Friday, February 01, 2008

"The Golden Compass" Controversy

Just a quick note today: I have watched, and listened to, with interest the brouhaha that has re-arisen over Philip Pullman's book, The Golden Compass (original British title: Northern Lights, first in the trilogy, His Dark Materials). I have only gotten around to reading the book (which, along with some of the published screeds about it's being an assault on Christianity, was loaned to me over a year ago) and I recently saw the movie. And I've got to say that I honestly don't see what the fuss is all about. The Catholic League is in apoplexy (they've even published a book to debunk the movie); the Conference of Catholic Bishops first published a highly favorable review of the movie and then withdrew it from circulation; pastors and lay people have been denouncing both book and movie, in many cases without reading or seeing either. In contrast, as I recall, Books and Culture, a Christianity Today sister, gave the movie a glowing review, while also acknowledging the criticism in the air.

The movie is as innocuous a flick as I've seen in a long time. Some of my friends disagree with me, and I know that the producers sort of suggest that they toned down the atheistic themes of the book, but I think that the assault on the Magisterium (which many take to be the equivalent of the Christian Church or at least the Roman Catholic Church) is much more direct in the movie than in the book. (In a deliciously ironic twist, Derek Jacobi, of "Cadfael" fame, plays the "Magisterial Emissary" -- a kind of Grand Inquisitor of the movie. I wonder whether that casting was coincidental.) But even then, however, it's an assault on a magisterial group (which according to the book has been "reformed" and moved from Rome to Geneva, where Pope John Calvin presides) that is cruel, self-protecting, evil, dishonest, and all the other things that Luther claimed was true of the Magisterium in his day. The movie even changes some of the events from how they play out in the book to emphasize the evil of the Magisterium - e.g., it has a Magisterium weasel try to poison Asriel, whereas the book has the Head Master try to do so (which makes sense, given how the movie goofs around with the book's ending). But even if my view of the film is correct, it's still a sortie rather than a full-out assault.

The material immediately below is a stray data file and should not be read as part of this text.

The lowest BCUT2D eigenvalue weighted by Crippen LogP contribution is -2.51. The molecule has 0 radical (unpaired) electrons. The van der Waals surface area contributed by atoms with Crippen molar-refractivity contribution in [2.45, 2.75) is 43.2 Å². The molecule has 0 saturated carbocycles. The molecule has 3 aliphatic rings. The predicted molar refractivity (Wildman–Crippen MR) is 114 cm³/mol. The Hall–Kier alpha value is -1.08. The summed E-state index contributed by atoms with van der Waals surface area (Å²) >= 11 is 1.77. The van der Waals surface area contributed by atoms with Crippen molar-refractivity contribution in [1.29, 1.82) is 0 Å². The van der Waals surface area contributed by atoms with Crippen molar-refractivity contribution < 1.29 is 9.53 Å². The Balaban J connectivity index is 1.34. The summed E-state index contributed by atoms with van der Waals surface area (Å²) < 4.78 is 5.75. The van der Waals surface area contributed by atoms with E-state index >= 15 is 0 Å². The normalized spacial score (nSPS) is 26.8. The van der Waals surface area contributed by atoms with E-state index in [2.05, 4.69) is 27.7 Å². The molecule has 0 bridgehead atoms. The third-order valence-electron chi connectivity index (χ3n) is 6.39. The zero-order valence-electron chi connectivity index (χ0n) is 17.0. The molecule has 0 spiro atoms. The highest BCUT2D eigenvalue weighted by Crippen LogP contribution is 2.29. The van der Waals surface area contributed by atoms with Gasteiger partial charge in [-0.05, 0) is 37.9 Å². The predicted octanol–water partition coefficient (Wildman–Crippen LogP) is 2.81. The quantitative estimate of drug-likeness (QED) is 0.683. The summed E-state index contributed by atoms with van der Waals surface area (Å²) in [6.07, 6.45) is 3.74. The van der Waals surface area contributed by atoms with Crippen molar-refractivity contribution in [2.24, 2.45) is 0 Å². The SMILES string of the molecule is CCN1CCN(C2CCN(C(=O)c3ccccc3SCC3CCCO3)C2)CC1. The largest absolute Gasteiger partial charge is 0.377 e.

The book is structured in a more sophisticated way, but it is still an easy read. (The reading level, after all, is a mere 5.6 -- which means that the majority of USAmericans ought to be able to read and understand most of it.) I found it quite thrilling at times, and I'm impressed with Pullman's ability to establish beyond question the intimacy of the attachment between person and daemon that he does. I think the daemon is one of the most clever creations I've read lately, and making that work is essential to creating the horror of "incision"(After reading the book, I want my own daemon. And what's with the movie's pronouncing "daemon" -- with the a and e overlapping, which this program won't accommodate -- as "dee-mon" and not as "dai-mone" or "day-mone" or even "dee-mone" -- when "demon" raises all the wrong connotations?)

I acknowledge that there are very short diatribes and jabs at religion -- which, because of other references, one can take to be Christian religion. And the Magisterium (rarely, if ever referenced as "the Church") does cause problems throughout the book both through its intention of eliminating the influence of the mysterious "Dust" and by the carnality of its servants. But I watched in vain for any sort of drawn out attack on the Christian Church that might translate into contemporary terms and situations. Instead, I found a sustained, curiously "human" (given the fact that the action takes place in a parallel universe with all sorts of un-earthly phenomenon) tone to the tome.

If I found the atmosphere to be more "human" and charming than the Narnia Chronicles, it may be due to the backgrounds of the two authors -- an Oxford-trained children's-book author versus a Cambridge don. But I also found Pullman to be less obvious a pedant for his personal perspectives on life, the divine, and the like than is Lewis. (Sorry to confess, I have never been able to read all the way through the Chronicles.)

And finally, lest I be misunderstood and be taken for being even more obtuse than I am, I fully acknowledge that the Pullman book (perhaps the series) does indeed promote independence, self-awareness, free and critical thought. (If these are counter to the Christian tradition, then we're in trouble from the beginning. It is only when free will is freely turned to obedience to God that faith exists.) But it also promotes resistance to evil, commitment and love, compassion for one's fellows, courage, problem-solving, service, and self-sacrifice -- and these are qualities that I do not discourage in my daughter. If that somehow undermines her commitment to the Christian Church, then there is more wrong than her reading this book!

1 comment:

Wally Nut said...

I have just written a review of Pullman's trilogy which perhaps might be of some interest. here